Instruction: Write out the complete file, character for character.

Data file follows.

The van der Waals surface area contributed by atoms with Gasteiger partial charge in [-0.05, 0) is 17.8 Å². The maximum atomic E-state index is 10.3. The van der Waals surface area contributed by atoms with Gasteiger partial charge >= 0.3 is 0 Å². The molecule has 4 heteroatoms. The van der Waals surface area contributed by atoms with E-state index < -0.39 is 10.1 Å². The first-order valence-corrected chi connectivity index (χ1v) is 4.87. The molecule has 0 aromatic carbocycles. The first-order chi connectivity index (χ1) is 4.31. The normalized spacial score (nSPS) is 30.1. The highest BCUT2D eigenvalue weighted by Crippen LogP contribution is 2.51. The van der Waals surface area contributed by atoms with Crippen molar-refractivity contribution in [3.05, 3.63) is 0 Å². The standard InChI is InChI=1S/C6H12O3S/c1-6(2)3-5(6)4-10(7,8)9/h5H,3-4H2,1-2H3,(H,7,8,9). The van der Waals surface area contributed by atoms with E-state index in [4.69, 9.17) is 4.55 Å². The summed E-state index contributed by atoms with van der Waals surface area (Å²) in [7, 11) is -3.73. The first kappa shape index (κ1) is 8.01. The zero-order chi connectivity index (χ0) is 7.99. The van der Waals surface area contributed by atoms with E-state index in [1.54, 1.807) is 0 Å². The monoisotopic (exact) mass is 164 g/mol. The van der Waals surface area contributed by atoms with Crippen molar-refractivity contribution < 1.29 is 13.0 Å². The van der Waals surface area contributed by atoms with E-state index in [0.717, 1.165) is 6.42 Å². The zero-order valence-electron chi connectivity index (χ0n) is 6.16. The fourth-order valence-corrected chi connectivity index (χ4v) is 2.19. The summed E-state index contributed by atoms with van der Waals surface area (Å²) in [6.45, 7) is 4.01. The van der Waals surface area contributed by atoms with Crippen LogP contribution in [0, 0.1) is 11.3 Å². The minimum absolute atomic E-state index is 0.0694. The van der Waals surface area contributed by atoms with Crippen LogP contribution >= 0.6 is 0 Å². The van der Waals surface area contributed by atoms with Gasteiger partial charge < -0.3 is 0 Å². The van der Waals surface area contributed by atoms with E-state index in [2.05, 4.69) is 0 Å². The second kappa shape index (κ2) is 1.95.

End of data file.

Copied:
The van der Waals surface area contributed by atoms with Gasteiger partial charge in [-0.05, 0) is 17.8 Å². The maximum atomic E-state index is 10.3. The van der Waals surface area contributed by atoms with Gasteiger partial charge >= 0.3 is 0 Å². The molecule has 4 heteroatoms. The van der Waals surface area contributed by atoms with E-state index < -0.39 is 10.1 Å². The first-order valence-corrected chi connectivity index (χ1v) is 4.87. The molecule has 0 aromatic carbocycles. The first-order chi connectivity index (χ1) is 4.31. The normalized spacial score (nSPS) is 30.1. The highest BCUT2D eigenvalue weighted by Crippen LogP contribution is 2.51. The van der Waals surface area contributed by atoms with Crippen molar-refractivity contribution in [3.05, 3.63) is 0 Å². The standard InChI is InChI=1S/C6H12O3S/c1-6(2)3-5(6)4-10(7,8)9/h5H,3-4H2,1-2H3,(H,7,8,9). The van der Waals surface area contributed by atoms with E-state index in [4.69, 9.17) is 4.55 Å². The summed E-state index contributed by atoms with van der Waals surface area (Å²) in [7, 11) is -3.73. The first kappa shape index (κ1) is 8.01. The zero-order chi connectivity index (χ0) is 7.99. The van der Waals surface area contributed by atoms with E-state index in [1.54, 1.807) is 0 Å². The monoisotopic (exact) mass is 164 g/mol. The van der Waals surface area contributed by atoms with Crippen molar-refractivity contribution < 1.29 is 13.0 Å². The van der Waals surface area contributed by atoms with E-state index in [0.717, 1.165) is 6.42 Å². The zero-order valence-electron chi connectivity index (χ0n) is 6.16. The fourth-order valence-corrected chi connectivity index (χ4v) is 2.19. The summed E-state index contributed by atoms with van der Waals surface area (Å²) in [6.45, 7) is 4.01. The van der Waals surface area contributed by atoms with Crippen LogP contribution in [0, 0.1) is 11.3 Å². The minimum absolute atomic E-state index is 0.0694. The van der Waals surface area contributed by atoms with Crippen LogP contribution >= 0.6 is 0 Å². The van der Waals surface area contributed by atoms with Gasteiger partial charge < -0.3 is 0 Å². The van der Waals surface area contributed by atoms with E-state index in [2.05, 4.69) is 0 Å². The second kappa shape index (κ2) is 1.95.